Law firm websites are regularly outranking legal directories, and for good reason.

Years ago, legal directories frequently outranked all law firm websites. In some jurisdictions, they occupied many (or even all) of the results on the first page of relevant Google searches.

But that is no longer the case.

Some directories have been neglected. Some have gone through acquisitions and consolidations under large parent companies which may have weakened the abilities of individual sister-directories (owned by the same company) to compete. Some of them have suffered a hangover from their own early harnessing of free attorney labor to create content, and have become tangled messes of millions of pages of irrelevant, confusing, and duplicative content. Some experienced early success by gaming Google but are no longer able to do so. These factors, combined with the (likely) insurmountable consumer bias against advertising (for more on this see my previous post discussing legal marketing agencies), create a present situation where, by Google’s own guidelines, directories struggle to rank well.

Some directories have, over the past several years, implicitly acknowledged that their organic rankings were insufficient to maintain a fair exchange of value with lawyers. Needing to appear prominently in relevant searches that potential clients of law firms might conduct in order to continue to attract attorney advertisers, some directories turned to (or increased their spend on) pay-per-click ads.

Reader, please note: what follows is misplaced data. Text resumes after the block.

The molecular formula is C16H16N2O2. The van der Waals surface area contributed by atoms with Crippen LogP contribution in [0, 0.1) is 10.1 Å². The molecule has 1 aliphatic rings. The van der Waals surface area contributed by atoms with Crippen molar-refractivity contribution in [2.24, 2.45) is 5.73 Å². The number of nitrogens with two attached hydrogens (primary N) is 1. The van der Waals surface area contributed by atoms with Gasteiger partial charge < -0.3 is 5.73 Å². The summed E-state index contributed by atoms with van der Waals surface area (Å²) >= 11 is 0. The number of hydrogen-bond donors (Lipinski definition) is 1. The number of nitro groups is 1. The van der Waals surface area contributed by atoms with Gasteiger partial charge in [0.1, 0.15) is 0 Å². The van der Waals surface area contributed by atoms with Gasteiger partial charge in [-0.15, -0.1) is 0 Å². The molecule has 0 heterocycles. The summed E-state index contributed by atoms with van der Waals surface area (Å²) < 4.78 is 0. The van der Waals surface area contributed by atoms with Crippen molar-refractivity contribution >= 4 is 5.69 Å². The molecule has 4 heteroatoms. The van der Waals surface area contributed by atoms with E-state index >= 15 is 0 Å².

Without search engine ranking (or ways of driving non-search traffic to the directories) the directories become inefficient pay-per-click middleman. The law firm advertising in the directory is still paying for a click. If the click is done by a viable potential client, that PNC must be filtered through the directory before potentially reaching the law firm. And there is inevitable spillage before that happens, as consumers who are looking for legal information or to make a personal connection with the lawyer instead see the directory environment as advertising and press the back button on their browser.

A paid click to a legal directory is less likely to be effective for an individual law firm. And, if there are multiple firms on a directory page, then multiple attorneys are paying for a fractional potential benefit of the click. The math may pencil for a directory if it can, in aggregate, collect more per click from attorneys than it spends in a month on pay-per-click ads. But it’s hard to imagine a scenario where this is the optimal application of a law firm’s advertising budget.

Your viable potential clients prefer a personalized experience over marketing, and most recognize legal directories as marketing. They see the ads, the accolades, and the reviews without the context a meaningful interaction with content that creates rapport between the attorney and potential client in the client’s mind.